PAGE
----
// Vicky Qiao
“World War 3: North Korea nuclear strike would be ‘disaster’”,”North Korea gets ready to test nuclear missile”, “North Korea vows to shoot down U.S. planes”
It is hard not to encounter a news headline featuring North Korea. Seemingly overnight, the small country of North Korea has come into the spotlight. It is portrayed on the world stage as a dangerous character, ready to make a dramatic plot twist anytime. The country’s dictator, Kim-Jung-Un, has become one of the most ridiculed political leaders in current media discourse. With his signature dead stare, double chin, and strictly parted hair, Kim-Jung-Un has been a popular subject of memes. All social media sites have content making fun of Kim, as well as his faithful people who worship him as their Great Leader, Saviour, and even God. Numbed and obsolete, the North Koreans are often portrayed as strange beings without any capacity for individual thought and critical reasoning.
Recently, an interview conducted in Pyongyang, the capital city of North Korea, went viral on Facebook and Youtube due to John Oliver’s profile on North Korea on Last Week Tonight. When asked about her opinion on Barack Obama, the past president of the U.S., a North Korean woman responded with a harmless smile, “If he is standing right here, I will shoot him.” People on social media mocked this “savage lady” for proposing a death threat with such calmness and casualness. But have you thought of the reasoning behind her answer? She might have never spoken to a foreign reporter before. She might know nothing about Obama, but was made to believe that all Americans are evil. She might have been aware of a hidden camera set up by the North Korean government. She knows that if she did not say what she said, they might have shot her.
We live in a fairly democratic society, yet we continue to fight for our rights. As students, we strive to get our voice heard by the school board; as citizens, we ask the government for improved policies on social benefits and the environment. The degree to which the North Koreans are oppressed and silenced by their dictatorship is far beyond our imagination as Canadians. They are deprived of the basic human rights we take for granted – freedom of opinion and information, freedom from torture, right to social security and a decent living standard. We must remember that their “ignorance” is rooted in their total isolation from the rest of the world, their abolished rights to acquire knowledge, and the systematic propaganda, if not blatant lies, that perpetuate their entire lives.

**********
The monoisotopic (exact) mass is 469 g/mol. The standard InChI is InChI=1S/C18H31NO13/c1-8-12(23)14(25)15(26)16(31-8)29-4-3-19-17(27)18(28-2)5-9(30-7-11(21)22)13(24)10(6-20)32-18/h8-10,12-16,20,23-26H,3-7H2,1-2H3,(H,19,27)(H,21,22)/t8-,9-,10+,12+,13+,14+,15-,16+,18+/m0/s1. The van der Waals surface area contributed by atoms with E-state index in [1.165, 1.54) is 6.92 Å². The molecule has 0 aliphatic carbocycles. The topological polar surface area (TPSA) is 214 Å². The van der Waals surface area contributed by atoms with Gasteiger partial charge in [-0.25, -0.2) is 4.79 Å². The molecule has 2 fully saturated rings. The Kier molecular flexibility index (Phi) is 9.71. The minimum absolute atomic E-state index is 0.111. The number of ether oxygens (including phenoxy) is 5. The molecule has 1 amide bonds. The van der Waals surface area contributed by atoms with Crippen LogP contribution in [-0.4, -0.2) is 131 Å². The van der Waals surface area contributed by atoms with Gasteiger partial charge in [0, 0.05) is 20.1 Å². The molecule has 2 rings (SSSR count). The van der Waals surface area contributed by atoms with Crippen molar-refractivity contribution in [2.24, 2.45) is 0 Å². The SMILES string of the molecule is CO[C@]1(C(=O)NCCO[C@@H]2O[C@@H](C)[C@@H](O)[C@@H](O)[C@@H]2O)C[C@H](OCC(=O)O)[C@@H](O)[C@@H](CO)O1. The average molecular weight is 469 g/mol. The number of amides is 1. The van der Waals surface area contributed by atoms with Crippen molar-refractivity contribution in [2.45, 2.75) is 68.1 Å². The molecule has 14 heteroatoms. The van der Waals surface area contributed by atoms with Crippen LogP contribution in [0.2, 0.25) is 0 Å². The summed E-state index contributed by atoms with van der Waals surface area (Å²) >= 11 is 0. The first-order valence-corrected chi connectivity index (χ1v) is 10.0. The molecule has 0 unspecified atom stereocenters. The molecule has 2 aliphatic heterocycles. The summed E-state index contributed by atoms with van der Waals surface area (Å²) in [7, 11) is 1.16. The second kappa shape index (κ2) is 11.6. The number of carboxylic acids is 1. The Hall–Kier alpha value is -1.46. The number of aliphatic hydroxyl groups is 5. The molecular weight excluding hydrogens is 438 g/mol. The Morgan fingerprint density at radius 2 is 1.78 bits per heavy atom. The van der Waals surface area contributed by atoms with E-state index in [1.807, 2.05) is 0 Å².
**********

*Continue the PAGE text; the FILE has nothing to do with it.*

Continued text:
However, even the lack of basic rights seem minor in the overall North Korean human crisis, where poverty and hunger remain the largest issues that affect the citizens’ lives. According to 2007 data, 33% (or 7.8 million) of the North Korean population were malnourished. Starved and impoverished, people pick wild fruits, grass roots, and tree bark to cope with the daily hunger. Adults in poor households choose to skip lunch and eat only two meals per day. Their digestive systems are often irreparably damaged due to long-term starvation, failing to properly absorb nutrients even if given nutritious diet. A nation-wide drought this year has severed the food security crisis; meanwhile, food prices have reached a historical-high – 2000 Won for one kilogram of rice and 5500 Won for one kilogram of pork (the average monthly income of a North Korean is 6000 Won).
Many of us may not be aware of the correlation between North Korea’s hunger crisis and its military aggression. The regime has been devoting most of its money on the development of nuclear weapons instead of its citizens’ welfare. As a country consisting of merely 23 million people, North Korea has 1 million soldiers in the regular army and 3.5 million in armed forces. In 2016, the total military expense of North Korea amounted to 1.6 billion US dollars, accounting for 40% of the country’s total GDP. The enormous amount of military expenses is among the top factors that contribute to the country’s poverty and hunger, directly contributing to the human crisis.
Memes are funny and they make our lives so much better. But it is hard to laugh at the North Korean memes when I know the stories behind them – the tyranny, the struggle, the danger. Funny portrayals of Kim Jong Un often mask the real issue by drawing humourous media attention. It is a humanitarian crisis, a world problem, and I encourage us all to look deeper into the issue. After all, the first step to change is to be aware and sympathize.
If you want to learn more about the human crisis from a North Korean perspective, Ellie Cha – a North Korean refugee – is coming to Western to speak about her journey and various struggles that she has come across. The event is taking place on October 16th as part of HanVoice’s Pioneer Project. You can follow Hanvoice Western’s Facebook page for upcoming information.